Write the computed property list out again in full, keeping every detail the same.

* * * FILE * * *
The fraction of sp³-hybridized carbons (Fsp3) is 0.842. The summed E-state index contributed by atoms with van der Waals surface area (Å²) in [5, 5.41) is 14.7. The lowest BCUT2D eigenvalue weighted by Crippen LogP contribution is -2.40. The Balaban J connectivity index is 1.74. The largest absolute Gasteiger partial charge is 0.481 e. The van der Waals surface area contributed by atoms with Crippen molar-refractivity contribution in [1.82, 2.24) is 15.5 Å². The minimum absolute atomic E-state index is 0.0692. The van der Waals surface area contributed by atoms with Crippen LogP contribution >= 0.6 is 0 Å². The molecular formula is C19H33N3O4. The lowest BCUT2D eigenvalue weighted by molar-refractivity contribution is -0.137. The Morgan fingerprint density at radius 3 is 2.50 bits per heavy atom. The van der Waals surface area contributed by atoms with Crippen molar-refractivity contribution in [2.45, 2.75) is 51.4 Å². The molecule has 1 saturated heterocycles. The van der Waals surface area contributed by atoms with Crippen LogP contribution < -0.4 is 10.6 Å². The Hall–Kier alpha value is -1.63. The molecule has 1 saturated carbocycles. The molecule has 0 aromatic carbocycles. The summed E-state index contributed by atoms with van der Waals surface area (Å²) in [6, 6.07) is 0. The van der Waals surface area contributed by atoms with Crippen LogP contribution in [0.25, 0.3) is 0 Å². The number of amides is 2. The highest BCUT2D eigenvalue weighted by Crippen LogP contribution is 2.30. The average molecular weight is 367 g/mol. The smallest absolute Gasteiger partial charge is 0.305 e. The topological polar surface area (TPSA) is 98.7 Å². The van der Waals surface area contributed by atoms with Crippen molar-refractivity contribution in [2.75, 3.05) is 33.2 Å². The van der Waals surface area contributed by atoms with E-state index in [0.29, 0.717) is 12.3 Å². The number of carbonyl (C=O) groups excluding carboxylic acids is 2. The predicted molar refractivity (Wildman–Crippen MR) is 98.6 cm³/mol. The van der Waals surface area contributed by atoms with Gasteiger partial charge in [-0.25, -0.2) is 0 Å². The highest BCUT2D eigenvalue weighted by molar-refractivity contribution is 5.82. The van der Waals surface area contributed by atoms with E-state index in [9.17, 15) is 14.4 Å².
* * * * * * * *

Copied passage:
The fraction of sp³-hybridized carbons (Fsp3) is 0.842. The summed E-state index contributed by atoms with van der Waals surface area (Å²) in [5, 5.41) is 14.7. The lowest BCUT2D eigenvalue weighted by Crippen LogP contribution is -2.40. The Balaban J connectivity index is 1.74. The largest absolute Gasteiger partial charge is 0.481 e. The van der Waals surface area contributed by atoms with Crippen molar-refractivity contribution in [1.82, 2.24) is 15.5 Å². The minimum absolute atomic E-state index is 0.0692. The van der Waals surface area contributed by atoms with Crippen LogP contribution >= 0.6 is 0 Å². The molecular formula is C19H33N3O4. The lowest BCUT2D eigenvalue weighted by molar-refractivity contribution is -0.137. The Morgan fingerprint density at radius 3 is 2.50 bits per heavy atom. The van der Waals surface area contributed by atoms with Crippen molar-refractivity contribution in [2.45, 2.75) is 51.4 Å². The molecule has 1 saturated heterocycles. The van der Waals surface area contributed by atoms with Crippen LogP contribution < -0.4 is 10.6 Å². The Hall–Kier alpha value is -1.63. The molecule has 1 saturated carbocycles. The molecule has 0 aromatic carbocycles. The summed E-state index contributed by atoms with van der Waals surface area (Å²) in [6, 6.07) is 0. The van der Waals surface area contributed by atoms with Crippen LogP contribution in [0.25, 0.3) is 0 Å². The number of amides is 2. The highest BCUT2D eigenvalue weighted by Crippen LogP contribution is 2.30. The average molecular weight is 367 g/mol. The smallest absolute Gasteiger partial charge is 0.305 e. The topological polar surface area (TPSA) is 98.7 Å². The van der Waals surface area contributed by atoms with Crippen molar-refractivity contribution in [2.75, 3.05) is 33.2 Å². The van der Waals surface area contributed by atoms with E-state index in [0.29, 0.717) is 12.3 Å². The number of carbonyl (C=O) groups excluding carboxylic acids is 2. The predicted molar refractivity (Wildman–Crippen MR) is 98.6 cm³/mol. The van der Waals surface area contributed by atoms with Gasteiger partial charge in [-0.25, -0.2) is 0 Å². The highest BCUT2D eigenvalue weighted by molar-refractivity contribution is 5.82. The van der Waals surface area contributed by atoms with E-state index in [9.17, 15) is 14.4 Å².